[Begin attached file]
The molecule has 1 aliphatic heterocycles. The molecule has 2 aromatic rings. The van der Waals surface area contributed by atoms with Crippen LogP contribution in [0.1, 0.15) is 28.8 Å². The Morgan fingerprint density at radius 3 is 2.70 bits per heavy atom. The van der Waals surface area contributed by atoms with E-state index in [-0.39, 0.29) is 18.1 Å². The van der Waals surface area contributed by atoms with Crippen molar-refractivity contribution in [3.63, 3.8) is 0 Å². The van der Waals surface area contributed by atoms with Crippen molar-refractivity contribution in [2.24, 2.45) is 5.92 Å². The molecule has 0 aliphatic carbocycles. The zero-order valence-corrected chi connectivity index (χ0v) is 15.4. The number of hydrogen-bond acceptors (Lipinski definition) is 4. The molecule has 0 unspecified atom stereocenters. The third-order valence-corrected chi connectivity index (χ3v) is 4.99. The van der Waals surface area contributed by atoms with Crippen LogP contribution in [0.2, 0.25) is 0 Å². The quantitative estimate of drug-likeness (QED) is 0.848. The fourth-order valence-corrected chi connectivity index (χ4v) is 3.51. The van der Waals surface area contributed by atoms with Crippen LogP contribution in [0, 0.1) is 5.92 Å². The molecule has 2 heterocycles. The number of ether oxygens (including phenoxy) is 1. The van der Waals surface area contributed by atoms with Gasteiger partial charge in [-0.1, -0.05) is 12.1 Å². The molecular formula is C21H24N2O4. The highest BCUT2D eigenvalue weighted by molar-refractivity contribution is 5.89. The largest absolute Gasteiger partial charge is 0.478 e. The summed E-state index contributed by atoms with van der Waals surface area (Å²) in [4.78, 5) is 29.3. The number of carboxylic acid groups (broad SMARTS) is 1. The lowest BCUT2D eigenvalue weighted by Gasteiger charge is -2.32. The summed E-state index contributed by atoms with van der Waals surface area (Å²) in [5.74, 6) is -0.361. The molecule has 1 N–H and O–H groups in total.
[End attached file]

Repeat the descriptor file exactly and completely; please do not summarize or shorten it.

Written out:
The molecule has 1 aliphatic heterocycles. The molecule has 2 aromatic rings. The van der Waals surface area contributed by atoms with Crippen LogP contribution in [0.1, 0.15) is 28.8 Å². The Morgan fingerprint density at radius 3 is 2.70 bits per heavy atom. The van der Waals surface area contributed by atoms with E-state index in [-0.39, 0.29) is 18.1 Å². The van der Waals surface area contributed by atoms with Crippen molar-refractivity contribution in [3.63, 3.8) is 0 Å². The van der Waals surface area contributed by atoms with Crippen molar-refractivity contribution in [2.24, 2.45) is 5.92 Å². The molecule has 0 aliphatic carbocycles. The zero-order valence-corrected chi connectivity index (χ0v) is 15.4. The number of hydrogen-bond acceptors (Lipinski definition) is 4. The molecule has 0 unspecified atom stereocenters. The third-order valence-corrected chi connectivity index (χ3v) is 4.99. The van der Waals surface area contributed by atoms with Crippen LogP contribution in [0.2, 0.25) is 0 Å². The quantitative estimate of drug-likeness (QED) is 0.848. The fourth-order valence-corrected chi connectivity index (χ4v) is 3.51. The van der Waals surface area contributed by atoms with Crippen LogP contribution in [0, 0.1) is 5.92 Å². The molecule has 2 heterocycles. The number of ether oxygens (including phenoxy) is 1. The van der Waals surface area contributed by atoms with Gasteiger partial charge in [-0.1, -0.05) is 12.1 Å². The molecular formula is C21H24N2O4. The highest BCUT2D eigenvalue weighted by molar-refractivity contribution is 5.89. The largest absolute Gasteiger partial charge is 0.478 e. The summed E-state index contributed by atoms with van der Waals surface area (Å²) in [4.78, 5) is 29.3. The number of carboxylic acid groups (broad SMARTS) is 1. The lowest BCUT2D eigenvalue weighted by Gasteiger charge is -2.32. The summed E-state index contributed by atoms with van der Waals surface area (Å²) in [5.74, 6) is -0.361. The molecule has 1 N–H and O–H groups in total.